The information in this FAQ is general in nature and does constitute legal advice.
When does this proclamation take effect? June 24, 2020. Except the
portion extending the suspension of immigrant visas which took effect June 22,
Till when is this order in effect? Until December 31, 2020. It is
also eligible for extension and is to be reviewed for changes and/or extension
every 30 days.
To whom does this order apply? It applies to non-permanent resident foreigners who are outside the U.S. at the time it takes effect.
NON-IMMIGRANT APPLICANTS (THOSE SEEKING STATUS
SUCH AS H-1B, L-1, TN, J-1, ETC.)
How does this order affect foreigners seeking to come to the U.S. to
work temporarily? The order bars entry into the U.S. of those seeking to
come to work. in H-1B, H-2B, L-1A, and L-1B status unless they already had a
visa of the corresponding type at the time the order took effect, June 24,
2020. It also bars entry of J-1s seeking to work in the U.S. as an intern,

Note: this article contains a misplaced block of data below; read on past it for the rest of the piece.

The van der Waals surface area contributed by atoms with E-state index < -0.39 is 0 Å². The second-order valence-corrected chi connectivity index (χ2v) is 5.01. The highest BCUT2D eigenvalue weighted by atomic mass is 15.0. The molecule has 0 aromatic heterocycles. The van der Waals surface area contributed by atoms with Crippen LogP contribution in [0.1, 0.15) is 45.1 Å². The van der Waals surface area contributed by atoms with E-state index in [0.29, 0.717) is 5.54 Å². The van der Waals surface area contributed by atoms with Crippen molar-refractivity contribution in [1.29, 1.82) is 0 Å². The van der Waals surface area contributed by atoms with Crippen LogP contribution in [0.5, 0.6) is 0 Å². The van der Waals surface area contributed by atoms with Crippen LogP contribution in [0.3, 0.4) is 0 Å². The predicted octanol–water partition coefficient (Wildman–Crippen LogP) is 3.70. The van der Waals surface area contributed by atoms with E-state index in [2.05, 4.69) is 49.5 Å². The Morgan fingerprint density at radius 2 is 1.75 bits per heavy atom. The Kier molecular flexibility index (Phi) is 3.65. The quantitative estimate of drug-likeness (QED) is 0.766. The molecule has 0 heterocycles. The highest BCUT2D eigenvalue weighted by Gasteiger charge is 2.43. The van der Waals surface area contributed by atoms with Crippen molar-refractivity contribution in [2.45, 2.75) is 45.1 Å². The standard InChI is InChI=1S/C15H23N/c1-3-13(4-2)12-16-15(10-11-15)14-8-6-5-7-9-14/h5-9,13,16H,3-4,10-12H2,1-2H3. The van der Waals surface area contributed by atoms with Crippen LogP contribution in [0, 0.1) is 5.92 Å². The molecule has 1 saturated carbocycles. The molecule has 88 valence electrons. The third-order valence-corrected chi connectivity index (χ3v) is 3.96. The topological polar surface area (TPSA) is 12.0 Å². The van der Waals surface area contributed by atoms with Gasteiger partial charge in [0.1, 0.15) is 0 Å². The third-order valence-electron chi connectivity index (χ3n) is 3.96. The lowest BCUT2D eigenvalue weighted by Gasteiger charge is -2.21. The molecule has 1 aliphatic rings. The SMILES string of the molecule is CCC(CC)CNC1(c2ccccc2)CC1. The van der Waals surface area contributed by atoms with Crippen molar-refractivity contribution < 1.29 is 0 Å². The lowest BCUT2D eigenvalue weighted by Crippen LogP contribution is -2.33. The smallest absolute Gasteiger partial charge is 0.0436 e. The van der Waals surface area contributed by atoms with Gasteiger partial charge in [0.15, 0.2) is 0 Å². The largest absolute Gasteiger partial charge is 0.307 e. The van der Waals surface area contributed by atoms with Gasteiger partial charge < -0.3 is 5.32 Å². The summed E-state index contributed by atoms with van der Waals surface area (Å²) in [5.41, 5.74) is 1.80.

trainee, au pair, teacher, camp counselor or in a summer work travel program.
It also bars the entry of family members of those barred who would be seeking
to enter in H-4, L-2 or J-2 status.
Does it prohibit the issuance of a visa to such individuals or just the
entry into the U.S.? The order specifically states that it bars entry of
such individuals who did not have a visa prior to the time the order took
effect. However, the order also states that it will be a consular officer’s
decision whether a visa applicant for meets an exception and is therefore
eligible for a visa. Reading these statements together, we believe the order
bars the issuance of visas to individuals in the specified categories of H-1B,
H-2B, L- 1, H-4, L-2, and certain J-1 and J-2. Additionally, it is important to